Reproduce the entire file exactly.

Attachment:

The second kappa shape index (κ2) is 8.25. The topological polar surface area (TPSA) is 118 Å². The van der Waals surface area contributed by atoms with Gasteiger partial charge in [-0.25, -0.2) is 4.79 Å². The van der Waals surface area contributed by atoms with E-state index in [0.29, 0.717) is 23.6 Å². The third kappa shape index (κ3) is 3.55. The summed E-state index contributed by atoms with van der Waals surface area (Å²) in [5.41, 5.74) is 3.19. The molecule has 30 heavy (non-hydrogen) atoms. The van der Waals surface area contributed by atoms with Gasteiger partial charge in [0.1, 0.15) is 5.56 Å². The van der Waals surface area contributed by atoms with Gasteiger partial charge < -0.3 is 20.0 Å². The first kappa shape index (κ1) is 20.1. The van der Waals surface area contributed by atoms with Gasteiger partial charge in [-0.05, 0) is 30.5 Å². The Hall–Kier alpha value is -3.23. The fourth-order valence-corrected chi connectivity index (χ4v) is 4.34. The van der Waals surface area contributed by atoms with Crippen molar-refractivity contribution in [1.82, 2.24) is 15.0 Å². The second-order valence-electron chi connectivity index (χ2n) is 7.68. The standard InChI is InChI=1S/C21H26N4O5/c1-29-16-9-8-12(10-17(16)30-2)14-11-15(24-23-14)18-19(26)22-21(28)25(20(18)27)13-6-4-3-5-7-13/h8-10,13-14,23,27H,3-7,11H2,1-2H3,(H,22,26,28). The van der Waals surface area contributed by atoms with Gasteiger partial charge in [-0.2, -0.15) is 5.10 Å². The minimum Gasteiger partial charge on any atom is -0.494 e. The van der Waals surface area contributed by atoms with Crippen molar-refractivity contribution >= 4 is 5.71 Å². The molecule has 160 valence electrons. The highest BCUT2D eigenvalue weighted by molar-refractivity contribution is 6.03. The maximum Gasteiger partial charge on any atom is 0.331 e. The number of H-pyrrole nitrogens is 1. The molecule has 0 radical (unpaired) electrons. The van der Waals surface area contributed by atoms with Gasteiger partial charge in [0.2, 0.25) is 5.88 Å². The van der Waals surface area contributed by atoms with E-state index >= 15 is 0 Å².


The second kappa shape index (κ2) is 8.25. The topological polar surface area (TPSA) is 118 Å². The van der Waals surface area contributed by atoms with Gasteiger partial charge in [-0.25, -0.2) is 4.79 Å². The van der Waals surface area contributed by atoms with E-state index in [0.29, 0.717) is 23.6 Å². The third kappa shape index (κ3) is 3.55. The summed E-state index contributed by atoms with van der Waals surface area (Å²) in [5.41, 5.74) is 3.19. The molecule has 30 heavy (non-hydrogen) atoms. The van der Waals surface area contributed by atoms with Gasteiger partial charge in [0.1, 0.15) is 5.56 Å². The van der Waals surface area contributed by atoms with Gasteiger partial charge < -0.3 is 20.0 Å². The first kappa shape index (κ1) is 20.1. The van der Waals surface area contributed by atoms with Gasteiger partial charge in [-0.05, 0) is 30.5 Å². The Hall–Kier alpha value is -3.23. The fourth-order valence-corrected chi connectivity index (χ4v) is 4.34. The van der Waals surface area contributed by atoms with Crippen molar-refractivity contribution in [1.82, 2.24) is 15.0 Å². The second-order valence-electron chi connectivity index (χ2n) is 7.68. The standard InChI is InChI=1S/C21H26N4O5/c1-29-16-9-8-12(10-17(16)30-2)14-11-15(24-23-14)18-19(26)22-21(28)25(20(18)27)13-6-4-3-5-7-13/h8-10,13-14,23,27H,3-7,11H2,1-2H3,(H,22,26,28). The van der Waals surface area contributed by atoms with Gasteiger partial charge in [-0.2, -0.15) is 5.10 Å². The minimum Gasteiger partial charge on any atom is -0.494 e. The van der Waals surface area contributed by atoms with Crippen molar-refractivity contribution >= 4 is 5.71 Å². The molecule has 160 valence electrons. The highest BCUT2D eigenvalue weighted by molar-refractivity contribution is 6.03. The maximum Gasteiger partial charge on any atom is 0.331 e. The number of H-pyrrole nitrogens is 1. The molecule has 0 radical (unpaired) electrons. The van der Waals surface area contributed by atoms with Gasteiger partial charge in [0.2, 0.25) is 5.88 Å². The van der Waals surface area contributed by atoms with E-state index >= 15 is 0 Å².